Feeds

Intel CuMine chips pre-announced, pre-announced again

Tricky stuff this Wibbly Wobbly Web...

  • alert
  • submit to reddit

Gartner critical capabilities for enterprise endpoint backup

We knew for some time that Intel would talk about a 800MHz processor on Monday, and for a longer time yet that it had two 750MHz Pentium IIIs and some other Coppermines in its pipeline. But now due to the awesome power of the Web, a customer of another news service (Reuters) seems to have completed the parts of the jigsaw by accidentally posting a story meant for Monday's newspapers, late yesterday. According to the piece, Intel will say it is actually shipping 800MHz Pentium III Coppermines, but only one or two will launch machines, which are unlikely to arrive for another 30 days at least. Dell is likely to announce (shurely pre-announce, Ed) the 800MHz Pentium III, but it will be some time before people will get their mitts on them. Last week we reported that many original equipment manufacturers (OEMs) would only get limited samples of the 800MHz Pentium III on Monday next. The 800MHz Coppermine will cost $850/1000, while the 750MHz parts will cost $800/1000, according to Reuters. It's still pretty hard to get hold of the 733MHz Pentium III Coppermine parts that Intel pre-announced on October 25th. It's clear that Intel has brought forward the date of the 800MHz and 750MHz announcements because it was caught hopping after AMD managed to produce 750MHz Athlon chips faster than expected. And very reliable sources continue to tell us that AMD can roll out 1GHz processors as early as January, if it wants to. For full details of the Monday announcements, see the links to our much earlier stories, below. And if you want to see just how on earth major news organisations operate, check out the release from Reuters (Hoovers) and the embargo details top of the document. Grab it quick before someone realises the cock-up, and pulls it pronto. The Register does its best to obtain information about forward plans of companies by contacts within the industry, who are often willing to talk provided they are not named. If they were named, and because they nearly always sign non-disclosure agreements (NDAs), they would get in big, big trouble. We call these sources, reliable sources, and highly reliable sources... ® See also Intel NDA found on floor Intel will sample 800MHz Pentium IIIs next Monday Intel will cut Coppermine prices earlier than expected Intel to intro 750MHz CuMine January 10th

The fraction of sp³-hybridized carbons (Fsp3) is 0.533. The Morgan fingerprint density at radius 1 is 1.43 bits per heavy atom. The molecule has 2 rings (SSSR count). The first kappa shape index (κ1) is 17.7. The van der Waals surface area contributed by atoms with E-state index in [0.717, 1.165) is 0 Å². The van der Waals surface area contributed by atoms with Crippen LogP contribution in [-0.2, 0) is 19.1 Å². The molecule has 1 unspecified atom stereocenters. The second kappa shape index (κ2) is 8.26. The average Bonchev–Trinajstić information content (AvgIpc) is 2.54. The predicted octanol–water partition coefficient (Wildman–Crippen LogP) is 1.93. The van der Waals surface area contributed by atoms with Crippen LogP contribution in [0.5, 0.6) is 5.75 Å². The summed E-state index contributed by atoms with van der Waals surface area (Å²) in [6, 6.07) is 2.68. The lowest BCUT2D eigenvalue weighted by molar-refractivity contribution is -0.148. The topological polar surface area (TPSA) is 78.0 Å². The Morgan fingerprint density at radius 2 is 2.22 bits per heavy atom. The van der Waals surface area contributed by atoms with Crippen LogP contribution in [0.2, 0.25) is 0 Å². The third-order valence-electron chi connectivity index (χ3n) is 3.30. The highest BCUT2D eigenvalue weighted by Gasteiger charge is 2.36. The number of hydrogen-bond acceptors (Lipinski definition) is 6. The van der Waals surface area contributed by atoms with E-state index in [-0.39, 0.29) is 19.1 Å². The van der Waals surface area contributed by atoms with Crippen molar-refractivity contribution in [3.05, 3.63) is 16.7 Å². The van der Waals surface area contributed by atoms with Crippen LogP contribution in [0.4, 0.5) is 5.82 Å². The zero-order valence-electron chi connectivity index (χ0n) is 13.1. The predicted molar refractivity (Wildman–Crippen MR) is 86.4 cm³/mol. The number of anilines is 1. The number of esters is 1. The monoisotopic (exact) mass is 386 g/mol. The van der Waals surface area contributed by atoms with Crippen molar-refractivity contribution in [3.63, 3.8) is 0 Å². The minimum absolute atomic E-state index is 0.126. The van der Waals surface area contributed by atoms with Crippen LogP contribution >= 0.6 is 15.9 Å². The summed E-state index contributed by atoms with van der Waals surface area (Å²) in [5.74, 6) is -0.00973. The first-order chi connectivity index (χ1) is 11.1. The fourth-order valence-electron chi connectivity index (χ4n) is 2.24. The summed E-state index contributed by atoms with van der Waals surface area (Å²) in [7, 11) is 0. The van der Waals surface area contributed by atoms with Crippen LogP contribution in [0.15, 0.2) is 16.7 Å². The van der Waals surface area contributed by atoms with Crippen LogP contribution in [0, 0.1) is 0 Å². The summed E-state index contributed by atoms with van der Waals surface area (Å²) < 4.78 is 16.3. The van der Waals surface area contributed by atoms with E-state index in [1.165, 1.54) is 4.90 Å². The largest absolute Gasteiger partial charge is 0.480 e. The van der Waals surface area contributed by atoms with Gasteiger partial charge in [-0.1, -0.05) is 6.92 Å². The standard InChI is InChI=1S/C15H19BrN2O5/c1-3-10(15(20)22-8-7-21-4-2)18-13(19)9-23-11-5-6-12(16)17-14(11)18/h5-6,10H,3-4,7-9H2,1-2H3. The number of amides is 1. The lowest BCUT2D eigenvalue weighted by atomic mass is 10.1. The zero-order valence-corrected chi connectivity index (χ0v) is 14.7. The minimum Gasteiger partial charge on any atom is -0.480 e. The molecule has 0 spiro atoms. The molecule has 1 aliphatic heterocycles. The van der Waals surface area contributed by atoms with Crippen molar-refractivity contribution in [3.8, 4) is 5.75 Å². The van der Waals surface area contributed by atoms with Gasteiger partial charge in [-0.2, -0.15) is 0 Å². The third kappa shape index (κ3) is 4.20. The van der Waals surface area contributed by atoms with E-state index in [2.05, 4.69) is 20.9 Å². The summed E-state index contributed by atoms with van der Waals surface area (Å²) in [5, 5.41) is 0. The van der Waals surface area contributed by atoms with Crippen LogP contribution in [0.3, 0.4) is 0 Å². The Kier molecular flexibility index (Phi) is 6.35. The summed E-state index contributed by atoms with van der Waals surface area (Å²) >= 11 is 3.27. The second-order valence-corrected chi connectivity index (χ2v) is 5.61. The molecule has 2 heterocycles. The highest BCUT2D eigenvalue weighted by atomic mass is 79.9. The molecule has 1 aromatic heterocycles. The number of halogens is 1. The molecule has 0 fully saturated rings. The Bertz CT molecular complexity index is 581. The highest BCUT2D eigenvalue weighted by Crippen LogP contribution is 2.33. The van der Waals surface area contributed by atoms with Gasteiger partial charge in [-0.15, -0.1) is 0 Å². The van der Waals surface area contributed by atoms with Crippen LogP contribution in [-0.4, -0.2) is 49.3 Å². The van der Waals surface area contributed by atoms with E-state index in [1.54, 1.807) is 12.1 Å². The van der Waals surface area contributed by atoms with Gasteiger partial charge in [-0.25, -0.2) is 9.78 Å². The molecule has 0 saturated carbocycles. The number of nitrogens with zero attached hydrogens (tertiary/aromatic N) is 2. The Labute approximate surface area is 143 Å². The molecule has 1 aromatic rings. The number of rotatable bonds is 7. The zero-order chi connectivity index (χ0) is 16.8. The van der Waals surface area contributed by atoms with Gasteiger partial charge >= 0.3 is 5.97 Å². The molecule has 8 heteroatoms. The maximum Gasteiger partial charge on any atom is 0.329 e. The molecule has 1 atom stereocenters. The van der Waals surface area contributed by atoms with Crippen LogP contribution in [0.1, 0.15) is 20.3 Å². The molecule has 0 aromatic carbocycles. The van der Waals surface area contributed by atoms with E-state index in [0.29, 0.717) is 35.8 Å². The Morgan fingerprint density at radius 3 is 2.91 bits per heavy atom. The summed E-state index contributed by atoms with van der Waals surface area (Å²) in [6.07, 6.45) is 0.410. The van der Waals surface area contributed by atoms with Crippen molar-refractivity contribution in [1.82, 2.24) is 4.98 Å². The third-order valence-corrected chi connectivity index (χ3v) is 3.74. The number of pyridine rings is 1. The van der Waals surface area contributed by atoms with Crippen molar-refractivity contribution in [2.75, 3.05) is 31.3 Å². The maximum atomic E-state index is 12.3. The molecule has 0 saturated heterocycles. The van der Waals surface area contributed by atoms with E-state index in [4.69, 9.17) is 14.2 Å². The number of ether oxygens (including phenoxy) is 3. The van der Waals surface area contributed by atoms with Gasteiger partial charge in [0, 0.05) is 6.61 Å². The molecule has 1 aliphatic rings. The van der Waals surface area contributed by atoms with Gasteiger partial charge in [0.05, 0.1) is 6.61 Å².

The essential guide to IT transformation

More from The Register

next story
Assange™: Hey world, I'M STILL HERE, ignore that Snowden guy
Press conference: ME ME ME ME ME ME ME (cont'd pg 94)
Premier League wants to PURGE ALL FOOTIE GIFs from social media
Not paying Murdoch? You're gonna get a right LEGALLING - thanks to automated software
Caught red-handed: UK cops, PCSOs, specials behaving badly… on social media
No Mr Fuzz, don't ask a crime victim to be your pal on Facebook
Ballmer quits Microsoft board to spend more time with his b-balls
From Clippy to Clippers: Hi, I see you're running an NBA team now ...
Online tat bazaar eBay coughs to YET ANOTHER outage
Web-based flea market struck dumb by size and scale of fail
Amazon takes swipe at PayPal, Square with card reader for mobes
Etailer plans to undercut rivals with low transaction fee offer
Call of Duty daddy considers launching own movie studio
Activision Blizzard might like quality control of a CoD film
US regulators OK sale of IBM's x86 server biz to Lenovo
Now all that remains is for gov't offices to ban the boxes
prev story

Whitepapers

5 things you didn’t know about cloud backup
IT departments are embracing cloud backup, but there’s a lot you need to know before choosing a service provider. Learn all the critical things you need to know.
Implementing global e-invoicing with guaranteed legal certainty
Explaining the role local tax compliance plays in successful supply chain management and e-business and how leading global brands are addressing this.
Build a business case: developing custom apps
Learn how to maximize the value of custom applications by accelerating and simplifying their development.
Rethinking backup and recovery in the modern data center
Combining intelligence, operational analytics, and automation to enable efficient, data-driven IT organizations using the HP ABR approach.
Next gen security for virtualised datacentres
Legacy security solutions are inefficient due to the architectural differences between physical and virtual environments.